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Interesting, thanks for the reference. –  John Goodrick Oct 24 '09 at 15:20

re:

Here's an example from commutative algebra. [C = complex numbers] let S be the ring C[x,y,z] and M be the module C(x,y,z). Then the projective dimension of M is 2 if the continuum hypothesis holds, and it is 3 if the continuum hypothesis fails.

Drinfeld has pointed out (see http://arxiv.org/abs/math/0309155v4 ) that the set-theoretic problems are coming from using the wrong definition of "projective". Raynaud and Gruson proved that projectivity of a module M is equivalent to the combination of three conditions:

(1) flatness

(2) decomposition as a direct sum of countably generated modules

(3) Mittag-Leffler condition

That (2) is possible for projective modules is a theorem of Kaplansky but the decomposition is non-canonical, and this is what introduces the axiom of choice into the proof of "free implies projective".

As I understood it from Drinfeld's lecture, only (1) and (3) are necessary for applications and for developing homological algebra, and (2) is undesirable because it is too strong a condition when working with infinite dimensional bundles. He proposed either "flat and Mittag-Leffler" directly, or a minor variant of that, as a definition of what he called "projectivity with a human face", that would work smoothly in the existing applications and allow a reasonable generalization to the infinite dimensional case.

Also, (1) and (3) are definable in first-order logic, so there is less chance of set theoretic problems from quantification over large or complicated structures.

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If X is a compact Hausdorff space, and f is an algebra homomorphism from C(X) to some Banach Algebra, must f be continuous?

This question turns out to be independent. The affirmative answer is referred to as Kaplansky's Conjecture.

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Wow! (Just unbelievable :-). –  Włodzimierz Holsztyński May 16 '13 at 8:51

"There is no definable well-ordering of the real numbers."

Although many mathematicians simply believe this statement to be true, actually, it is independent of ZFC. In Goedel's constructible universe L, for example, there is a definable well-ordering of the reals, having complexity Delta^1_2 in the descriptive set-theoretic hierarchy. That is, the well-ordering is a subset of the plane RxR, and it is the projection of the complement of the projection of a Borel set (and simultaneously, the complement of another such set).

The idea that well-orders of the reals cannot in principle be described or constructed is simply not correct.

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I think this misconception comes down partly to a difference between formal and informal usage. To “construct a widget W with property P” often covers (informally) not just the construction of W, but also the proof of P for it. In this sense, it is indeed impossible to construct a w-o of the reals in ZFC, by the very independence result you give. –  Peter LeFanu Lumsdaine Sep 22 '10 at 14:15
    
To Peter LeFanu Lumsdaine: can you at least construct a widget W that we can prove is a well-ordering of reals if there exists at least one well-ordering? That's the case we have with P!=NP: we can give a concrete algorithm that we can prove solves an NP-complete problem if P=NP. –  Zsbán Ambrus Aug 16 '11 at 9:02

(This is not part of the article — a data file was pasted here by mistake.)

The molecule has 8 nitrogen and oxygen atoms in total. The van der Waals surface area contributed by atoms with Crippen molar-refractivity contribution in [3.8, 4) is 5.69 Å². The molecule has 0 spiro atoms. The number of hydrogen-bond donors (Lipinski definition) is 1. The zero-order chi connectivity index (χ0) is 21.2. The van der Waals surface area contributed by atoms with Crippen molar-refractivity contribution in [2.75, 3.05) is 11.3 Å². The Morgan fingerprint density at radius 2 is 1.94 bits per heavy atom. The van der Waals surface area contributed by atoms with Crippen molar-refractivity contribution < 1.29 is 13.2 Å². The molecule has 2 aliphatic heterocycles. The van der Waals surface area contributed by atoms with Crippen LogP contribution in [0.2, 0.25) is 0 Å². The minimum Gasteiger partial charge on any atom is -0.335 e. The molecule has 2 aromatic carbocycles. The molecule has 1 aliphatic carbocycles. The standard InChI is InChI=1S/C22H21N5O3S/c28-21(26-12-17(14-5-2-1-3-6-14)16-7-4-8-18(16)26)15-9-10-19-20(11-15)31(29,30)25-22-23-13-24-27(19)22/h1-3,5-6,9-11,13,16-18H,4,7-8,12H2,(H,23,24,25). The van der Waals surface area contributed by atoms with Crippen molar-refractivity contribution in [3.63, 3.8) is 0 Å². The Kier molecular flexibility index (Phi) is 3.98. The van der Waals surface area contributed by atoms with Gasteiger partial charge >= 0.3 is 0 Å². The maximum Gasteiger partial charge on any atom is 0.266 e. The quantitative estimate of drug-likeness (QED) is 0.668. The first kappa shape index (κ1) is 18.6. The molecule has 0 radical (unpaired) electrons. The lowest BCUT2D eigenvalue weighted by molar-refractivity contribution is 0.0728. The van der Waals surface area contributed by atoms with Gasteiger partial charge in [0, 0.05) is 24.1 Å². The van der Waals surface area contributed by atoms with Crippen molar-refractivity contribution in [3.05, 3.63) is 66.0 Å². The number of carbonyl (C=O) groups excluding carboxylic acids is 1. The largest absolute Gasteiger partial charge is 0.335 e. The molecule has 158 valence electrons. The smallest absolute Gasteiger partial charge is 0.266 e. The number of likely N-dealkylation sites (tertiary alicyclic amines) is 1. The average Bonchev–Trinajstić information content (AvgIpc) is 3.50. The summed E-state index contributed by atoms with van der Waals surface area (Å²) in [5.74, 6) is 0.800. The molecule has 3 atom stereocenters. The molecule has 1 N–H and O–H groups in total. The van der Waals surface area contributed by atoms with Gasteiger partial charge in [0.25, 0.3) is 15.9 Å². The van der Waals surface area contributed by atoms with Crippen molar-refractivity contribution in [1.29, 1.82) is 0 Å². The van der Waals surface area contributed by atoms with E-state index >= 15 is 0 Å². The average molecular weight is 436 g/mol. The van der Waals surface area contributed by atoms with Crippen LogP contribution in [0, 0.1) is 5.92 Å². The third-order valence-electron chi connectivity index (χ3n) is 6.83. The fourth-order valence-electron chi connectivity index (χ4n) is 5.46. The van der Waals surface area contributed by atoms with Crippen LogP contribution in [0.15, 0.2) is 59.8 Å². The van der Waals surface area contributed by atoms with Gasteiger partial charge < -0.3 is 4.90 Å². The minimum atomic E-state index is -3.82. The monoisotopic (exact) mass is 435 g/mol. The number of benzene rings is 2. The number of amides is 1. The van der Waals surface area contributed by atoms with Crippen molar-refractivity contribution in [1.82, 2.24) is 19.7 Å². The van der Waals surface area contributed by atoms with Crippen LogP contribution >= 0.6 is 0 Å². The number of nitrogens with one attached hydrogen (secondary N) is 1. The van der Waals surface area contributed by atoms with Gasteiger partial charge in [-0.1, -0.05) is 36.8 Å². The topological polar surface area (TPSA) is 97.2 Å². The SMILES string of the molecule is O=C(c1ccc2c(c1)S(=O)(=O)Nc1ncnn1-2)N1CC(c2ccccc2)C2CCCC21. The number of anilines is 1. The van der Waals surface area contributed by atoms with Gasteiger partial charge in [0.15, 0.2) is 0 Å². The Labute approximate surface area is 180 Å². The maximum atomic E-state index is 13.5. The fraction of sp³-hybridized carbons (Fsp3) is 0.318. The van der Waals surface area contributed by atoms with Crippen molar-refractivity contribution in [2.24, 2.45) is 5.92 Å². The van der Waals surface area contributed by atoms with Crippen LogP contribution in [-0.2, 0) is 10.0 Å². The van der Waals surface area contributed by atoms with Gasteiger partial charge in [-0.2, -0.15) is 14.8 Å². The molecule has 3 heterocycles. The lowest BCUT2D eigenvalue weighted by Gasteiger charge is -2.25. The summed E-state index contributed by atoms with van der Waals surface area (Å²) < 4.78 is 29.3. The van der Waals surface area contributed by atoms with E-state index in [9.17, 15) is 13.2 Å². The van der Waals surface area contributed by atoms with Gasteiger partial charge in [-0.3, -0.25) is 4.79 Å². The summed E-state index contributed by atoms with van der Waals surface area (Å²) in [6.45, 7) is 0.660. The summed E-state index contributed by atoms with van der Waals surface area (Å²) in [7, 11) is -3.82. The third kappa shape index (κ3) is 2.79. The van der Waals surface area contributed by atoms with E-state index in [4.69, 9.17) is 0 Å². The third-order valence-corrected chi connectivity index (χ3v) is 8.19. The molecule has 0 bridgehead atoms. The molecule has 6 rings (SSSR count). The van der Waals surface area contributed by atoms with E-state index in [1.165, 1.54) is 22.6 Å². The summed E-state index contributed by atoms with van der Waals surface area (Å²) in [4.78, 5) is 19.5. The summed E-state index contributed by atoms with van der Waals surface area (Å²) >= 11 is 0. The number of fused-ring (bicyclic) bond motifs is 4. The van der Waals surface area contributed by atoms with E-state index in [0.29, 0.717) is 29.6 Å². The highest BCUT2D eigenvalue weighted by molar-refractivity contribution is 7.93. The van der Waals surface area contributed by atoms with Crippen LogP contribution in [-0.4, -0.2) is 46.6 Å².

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Zsbán, we can prove in ZFC that there is a well-ordering. So the issue isn't existence of the well-ordering, but rather the question of whether there is a definable such well-ordering. It is consistent with ZFC that there is a very low complexity definition, and it also follows from large cardinals thought to be consistent that there is no definable such ordering anywhere in the projective hierarchy. Meanwhile, there is a particular universal definition $\varphi$ in set theory, such that any universe of set theory can be extended to one where $\varphi$ defines a well-ordering of $\mathbb{R}$. –  Joel David Hamkins Aug 16 '11 at 11:11

My favourite is the statement that if X is a set of reals, and for every sequence (a_n) of positive reals you can find a sequence of intervals (I_n) that cover X such that I_n has length at most a_n, then X is countable. I think it's of a similar strength to Martin's axiom.

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A set of reals with this property is usuall called strong measure zero. The question of whether such have to be countable is called the Borel Conjecture. It was first proven independent by Laver. –  Richard Dore Oct 23 '09 at 14:08
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@gowers : I am not sure what you mean by "of similar strength to Martin's axiom". Would you mind briefly commenting on this? –  Andres Caicedo Dec 6 '10 at 17:30
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(Since this was not addressed: Martin's axiom is equiconsistent with $\mathsf{ZFC}$, as is this statement, so the mention of Martin's axiom and strength is a distraction, if by strength we mean consistency strength, which is the common usage. If what is meant is that the Borel conjecture is about as useful in terms of consequences as Martin's axiom, I disagree strongly.) –  Andres Caicedo Jun 29 '13 at 4:43
    
@AndresCaicedo: I think he meant Martin's Axiom (MA) implies a counterexample. As for the other direction: A counterexample follows from axioms that are very incompatible with MA. But there are some consequences of existence and of nonexistence of counterexamples of the behavior of cardinals of the continuum. –  Boaz Tsaban Apr 24 at 21:17